Published Columns

Publishers Weekly article

As the editorial director of a book publishing company, I occasionally need to hire copy editors and proofreaders. In fact, I am looking for such a person now. The good news is that the ads I recently placed brought in a pile of résumés. The bad news is . . . the résumés.

There’s the one with six typos by a man who claims “finding errors” is his forte; the one from a woman whose Job Objective line reads: “To secure proofreading position a major corporation” and the one from an apparently multi-talented job candidate that starts out: “To: Editorial Director. Re: Dental Assistant position.” This candidate goes on to tout his impeccable English skills and attention to detail. As a proofreader, he’s probably an excellent dental assistant.

Then there’s the guy who failed miserably on the in-house spelling test. This would-be proofreader explained with a conspiratorial whisper, “Well, spelling isn’t my strong suit.”

Unfortunately, this current search is typical of what I’ve experienced over the past ten years of hiring entry-level editorial staff. The majority—yes, I’d say 90 percent—of the applications I receive have spelling and syntax errors. What’s going on here? Why are we attracting so many applicants who don’t have the skills, never mind the passion, to do the job?

I remember one woman recently who did well on our preliminary at-home editing test and managed to arrive on time for the interview, but when asked why she wanted the job, replied, “Because it’s there.” She may speak for a lot of young people who are applying for publishing jobs as an afterthought, as if these positions are something that they surely would be able to ace. After all, they can read and write.

Not only do these candidates lack editorial skills—they seem to approach the interview process with a lack of respect. When one woman in her early 20s showed up for the first interview wearing jeans and carrying a backpack, I wondered if she might have dressed to impress a bit more if she were applying, say, to work in financial services. And then there was the man who, when asked what tends to annoy him in job situations, thoughtfully replied, “I hate people who are cheery first thing in the morning.”

The applicant who stands out most in my mind has to be the woman who was greeted by our vice president’s resident dog. As this candidate was walking into my office—which is littered with cat calendars, cat mugs, photos of me with my cats, and a very real-looking black-and-white stuffed cat that was sitting on the floor right in front of her—she exclaimed, “Oh, I’m glad that you have a dog in the office and not a cat. I hate cats.”

It wasn’t always this way. I remember back when I applied for (and secured) one of my first jobs in the industry more than 20 years ago. The company had a flyer in the reception area saying something to the effect of: “Publishing is a prestige profession that doesn’t pay well, so if you’re in this for financial gain rather than the love of books, perhaps this arena isn’t for you.”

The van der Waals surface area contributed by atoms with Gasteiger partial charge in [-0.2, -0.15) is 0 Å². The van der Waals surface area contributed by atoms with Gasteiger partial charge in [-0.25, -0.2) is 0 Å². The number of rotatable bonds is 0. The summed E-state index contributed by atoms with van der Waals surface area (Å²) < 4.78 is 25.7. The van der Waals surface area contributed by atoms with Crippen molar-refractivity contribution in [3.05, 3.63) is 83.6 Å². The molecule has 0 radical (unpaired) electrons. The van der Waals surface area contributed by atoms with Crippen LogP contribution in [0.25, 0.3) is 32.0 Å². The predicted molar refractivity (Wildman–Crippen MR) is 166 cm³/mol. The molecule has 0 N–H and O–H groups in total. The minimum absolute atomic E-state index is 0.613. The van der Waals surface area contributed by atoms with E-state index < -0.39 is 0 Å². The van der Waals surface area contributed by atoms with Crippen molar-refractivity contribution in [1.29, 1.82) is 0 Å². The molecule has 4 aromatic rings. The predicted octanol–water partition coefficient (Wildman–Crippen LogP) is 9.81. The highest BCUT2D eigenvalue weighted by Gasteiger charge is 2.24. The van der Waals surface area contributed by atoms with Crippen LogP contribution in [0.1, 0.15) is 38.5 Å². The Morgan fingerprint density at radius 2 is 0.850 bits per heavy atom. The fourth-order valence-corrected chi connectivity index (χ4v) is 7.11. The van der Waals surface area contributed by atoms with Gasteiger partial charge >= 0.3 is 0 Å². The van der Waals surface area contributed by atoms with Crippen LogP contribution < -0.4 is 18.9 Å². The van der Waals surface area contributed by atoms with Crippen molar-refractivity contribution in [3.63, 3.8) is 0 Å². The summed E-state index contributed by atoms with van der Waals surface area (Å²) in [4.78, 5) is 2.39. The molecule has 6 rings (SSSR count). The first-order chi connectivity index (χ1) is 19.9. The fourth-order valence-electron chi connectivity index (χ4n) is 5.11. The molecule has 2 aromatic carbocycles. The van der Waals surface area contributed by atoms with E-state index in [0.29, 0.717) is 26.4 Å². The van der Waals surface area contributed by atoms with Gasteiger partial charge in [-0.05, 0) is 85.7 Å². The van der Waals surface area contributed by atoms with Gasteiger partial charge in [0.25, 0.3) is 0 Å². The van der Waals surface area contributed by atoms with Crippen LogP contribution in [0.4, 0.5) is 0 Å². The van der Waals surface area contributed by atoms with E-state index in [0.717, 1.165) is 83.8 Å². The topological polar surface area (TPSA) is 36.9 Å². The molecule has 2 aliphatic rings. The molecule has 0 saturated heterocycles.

I remember being so proud that yes, indeed, I was in it for the right reasons, and knew I had the skills to back up my interest. As all of us who are in the field know, being a proficient editor takes training and talent. And publishing houses aren’t the place to earn rent money while looking for the job you really want. Maybe it’s time we reclaimed our pride in the book business as a “prestige profession” worthy (despite the paltry salaries) of the brightest young people.

As for me, I’m determined not to lower my standards—no matter how long my search for a qualified employee takes. I thought I was close to hiring someone recently, until she sent in a “Thank you for the interview” note that declared: “I want to emphasize my enthusiasm for the proofreading position at ___________.” And then she inserted the name of our company. But she spelled it wrong.

Jill Kramer was the editorial director at Hay House (not Hays House!) in Carlsbad, California.

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[Published in AMERICAN ENTERPRISE magazine]

Just a Simple Mugging . . .

Jill Kramer

In the past, when I would read a little blurb in the newspaper telling of some little old lady being mugged, I would simply think, Oh, that’s a shame . . . and then I’d move on.

However, I no longer do that, as I’ve learned all too intimately that a crime of this sort is much more than . . . a shame. It’s a life-altering horror that can affect the victim forever . . . as any “minor” or major crime can.

In October, my petite 78-year-old mother, who customarily walked between three and seven miles a day (never carrying a purse—just keeping her keys and I.D. in a pocket), had left her car at a gas station in a suburban area of Sacramento to be repaired. Since she was told that her vehicle would take a few hours to fix, she decided to walk the relatively short (for her) mile to my sister’s home, located on a quiet street nearby. With her handbag over her shoulder (she didn’t want to leave her purse in her trunk), my mother walked down a major artery and then made her way back to the residential area.

As she was walking down the tree-lined street just a block away from my sister’s home, a man pulled up in a car, jumped out onto the sidewalk, and grabbed my mother’s purse. (We assume that he had targeted her when she was on the main drag.) The six-foot-plus assailant also felt it necessary to violently push my small-framed mother facedown onto the asphalt road. She was instantly  incapacitated, having (unbeknownst to her at the time) broken one arm in several places, dislocated the other shoulder, broken a finger, and bloodied her face. It was sheer chance that she didn’t also break her hip, which, I subsequently was informed, often happens when crimes of this type are perpetrated on senior citizens.

Amazingly, on this weekday morning when most people were at work, someone rushed out of a nearby house and called the police and an ambulance (which, to her astonishment, my mother later got a bill for).